The first few weeks of an employee’s appointment can have a lasting impact on how they perceive the business. In fact, a study by Wynhurst Group found that employees that went through a structured induction program were 58% more likely to stay with a company in three years’ time.
Additionally, HHR states that structured induction programs provide greater compliance and understanding of company culture, while increasing employee productivity.
So what do you want your employees to know about your business?
Prepare an induction checklist
The induction to your company needs to reflect the role of the position that you have recruited for. This means that different roles should have slightly different induction programs. However, there should be a consistent framework that covers the required aspects of the company. Consider writing a checklist to ensure that you cover all the necessary aspects of your new employee joining the company. This should include but not be limited to:
- Organisational Chart & overview of the different roles
- Company Information
- HR Policies
- Workplace Health & Safety
- Standards of Behaviour
- Expectations at key points i.e. by end of the first week, first month etc.
This is essentially the ‘nuts and bolts’ about how the company runs, who’s who on the organisational chart and what behaviour is acceptable and what is not. There will be a component of ‘on the job’ training that is required or possibly structured training, depending on the nature of the role that is being recruited for.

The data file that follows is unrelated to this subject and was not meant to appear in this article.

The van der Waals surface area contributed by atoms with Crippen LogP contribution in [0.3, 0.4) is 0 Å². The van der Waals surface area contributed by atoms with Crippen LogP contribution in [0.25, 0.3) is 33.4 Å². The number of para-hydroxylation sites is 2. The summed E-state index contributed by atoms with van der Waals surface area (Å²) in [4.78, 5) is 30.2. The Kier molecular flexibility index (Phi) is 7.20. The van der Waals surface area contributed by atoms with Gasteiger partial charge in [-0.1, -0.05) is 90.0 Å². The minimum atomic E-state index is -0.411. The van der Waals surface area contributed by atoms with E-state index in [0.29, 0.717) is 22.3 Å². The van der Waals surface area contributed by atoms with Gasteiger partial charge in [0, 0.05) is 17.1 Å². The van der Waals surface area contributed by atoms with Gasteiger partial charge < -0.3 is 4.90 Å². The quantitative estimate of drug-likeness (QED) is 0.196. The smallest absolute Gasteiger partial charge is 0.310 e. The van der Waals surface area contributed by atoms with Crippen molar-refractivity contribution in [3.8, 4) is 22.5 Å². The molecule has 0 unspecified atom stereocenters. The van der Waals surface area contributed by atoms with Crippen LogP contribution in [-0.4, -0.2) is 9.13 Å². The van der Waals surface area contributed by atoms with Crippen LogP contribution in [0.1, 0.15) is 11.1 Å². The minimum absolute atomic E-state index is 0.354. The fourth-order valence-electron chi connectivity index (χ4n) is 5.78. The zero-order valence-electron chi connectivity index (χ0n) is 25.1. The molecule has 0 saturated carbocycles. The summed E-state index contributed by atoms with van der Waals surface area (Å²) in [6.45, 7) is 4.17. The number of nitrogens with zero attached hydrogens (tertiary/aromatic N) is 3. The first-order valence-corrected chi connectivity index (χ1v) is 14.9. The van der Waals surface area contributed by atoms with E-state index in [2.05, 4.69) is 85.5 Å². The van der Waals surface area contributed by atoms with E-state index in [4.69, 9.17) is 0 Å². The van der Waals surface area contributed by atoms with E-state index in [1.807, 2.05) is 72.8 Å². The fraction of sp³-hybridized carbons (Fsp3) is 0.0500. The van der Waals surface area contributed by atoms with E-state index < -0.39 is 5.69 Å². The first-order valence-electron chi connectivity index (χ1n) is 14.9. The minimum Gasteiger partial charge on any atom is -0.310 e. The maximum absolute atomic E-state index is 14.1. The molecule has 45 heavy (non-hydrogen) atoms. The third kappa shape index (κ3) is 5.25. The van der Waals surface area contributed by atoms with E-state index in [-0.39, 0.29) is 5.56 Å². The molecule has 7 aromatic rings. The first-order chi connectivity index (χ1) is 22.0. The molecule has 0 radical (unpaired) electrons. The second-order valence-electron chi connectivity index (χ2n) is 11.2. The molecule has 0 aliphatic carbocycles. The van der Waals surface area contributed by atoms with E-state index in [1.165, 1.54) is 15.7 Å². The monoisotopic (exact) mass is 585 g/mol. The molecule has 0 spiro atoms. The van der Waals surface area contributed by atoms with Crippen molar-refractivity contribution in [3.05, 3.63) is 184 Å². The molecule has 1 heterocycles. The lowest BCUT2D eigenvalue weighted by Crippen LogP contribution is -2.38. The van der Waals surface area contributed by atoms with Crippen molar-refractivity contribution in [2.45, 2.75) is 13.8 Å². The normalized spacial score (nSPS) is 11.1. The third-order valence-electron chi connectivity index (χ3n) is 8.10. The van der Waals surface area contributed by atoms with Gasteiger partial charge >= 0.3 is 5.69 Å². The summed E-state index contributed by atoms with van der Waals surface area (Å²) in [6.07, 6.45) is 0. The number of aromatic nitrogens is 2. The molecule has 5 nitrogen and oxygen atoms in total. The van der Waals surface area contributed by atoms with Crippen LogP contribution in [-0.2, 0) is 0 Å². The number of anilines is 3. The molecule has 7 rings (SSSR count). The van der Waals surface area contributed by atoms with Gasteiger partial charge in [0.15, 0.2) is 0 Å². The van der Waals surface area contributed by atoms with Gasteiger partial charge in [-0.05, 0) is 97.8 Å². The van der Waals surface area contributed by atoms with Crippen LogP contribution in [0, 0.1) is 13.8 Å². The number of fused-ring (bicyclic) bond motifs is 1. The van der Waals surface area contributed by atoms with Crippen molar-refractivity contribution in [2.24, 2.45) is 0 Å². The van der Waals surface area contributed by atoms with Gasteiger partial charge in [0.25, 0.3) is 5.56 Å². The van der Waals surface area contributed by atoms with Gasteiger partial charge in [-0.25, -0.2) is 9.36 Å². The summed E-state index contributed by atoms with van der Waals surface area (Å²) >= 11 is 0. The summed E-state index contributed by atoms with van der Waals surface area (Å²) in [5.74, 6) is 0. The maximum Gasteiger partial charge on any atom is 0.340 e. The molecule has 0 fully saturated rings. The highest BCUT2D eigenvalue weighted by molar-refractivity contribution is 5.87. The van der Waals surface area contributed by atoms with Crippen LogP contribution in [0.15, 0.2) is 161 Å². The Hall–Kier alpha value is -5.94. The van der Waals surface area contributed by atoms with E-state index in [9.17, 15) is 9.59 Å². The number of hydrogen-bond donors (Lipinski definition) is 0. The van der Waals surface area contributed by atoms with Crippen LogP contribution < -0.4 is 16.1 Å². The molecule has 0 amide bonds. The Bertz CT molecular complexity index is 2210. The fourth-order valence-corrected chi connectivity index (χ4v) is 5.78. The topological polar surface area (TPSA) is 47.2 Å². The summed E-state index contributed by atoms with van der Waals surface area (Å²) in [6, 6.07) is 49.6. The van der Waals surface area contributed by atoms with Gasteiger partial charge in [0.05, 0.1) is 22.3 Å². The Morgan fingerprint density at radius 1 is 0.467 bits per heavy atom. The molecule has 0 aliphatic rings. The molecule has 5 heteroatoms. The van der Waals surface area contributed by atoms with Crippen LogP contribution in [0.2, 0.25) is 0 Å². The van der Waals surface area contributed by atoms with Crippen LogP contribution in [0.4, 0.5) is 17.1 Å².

Get the team involved
Bringing a new employee into your business can be a way to rejuvenate the culture and get other employees involved in the process. Miles Burke from 6Q recommends engaging with members of the team to deliver components of the induction program to the new starter. Consider asking the Administration team to cover aspects of Payroll, senior team members to discuss culture and so forth. This also breaks up what can be a great deal of information for the new inductee to digest. More importantly than understanding the essential components is for the new starter to gain an understanding of the company culture. The best way to do this is for new starters to spend time with different employees from different divisions and offices. This has an additional benefit of them understanding how they might progress into different roles and work environments, which increases their engagement and retention.
Consider Professional Development opportunities
It’s also important to consider professional development for the new starter. Is there a mentoring system already established within the business? Pairing your new starter with an established (and more senior) employee can be a great way to help them navigate the workplace and understand the culture (as well as a sounding board for any questions they might have).
Check in with them
Induction doesn’t finish on the first day or the first week: Ensure you check in with your new employee every few months to understand how they are finding the job, the role and the company! Take note of any feedback on their induction experience and use it to input into future induction programs.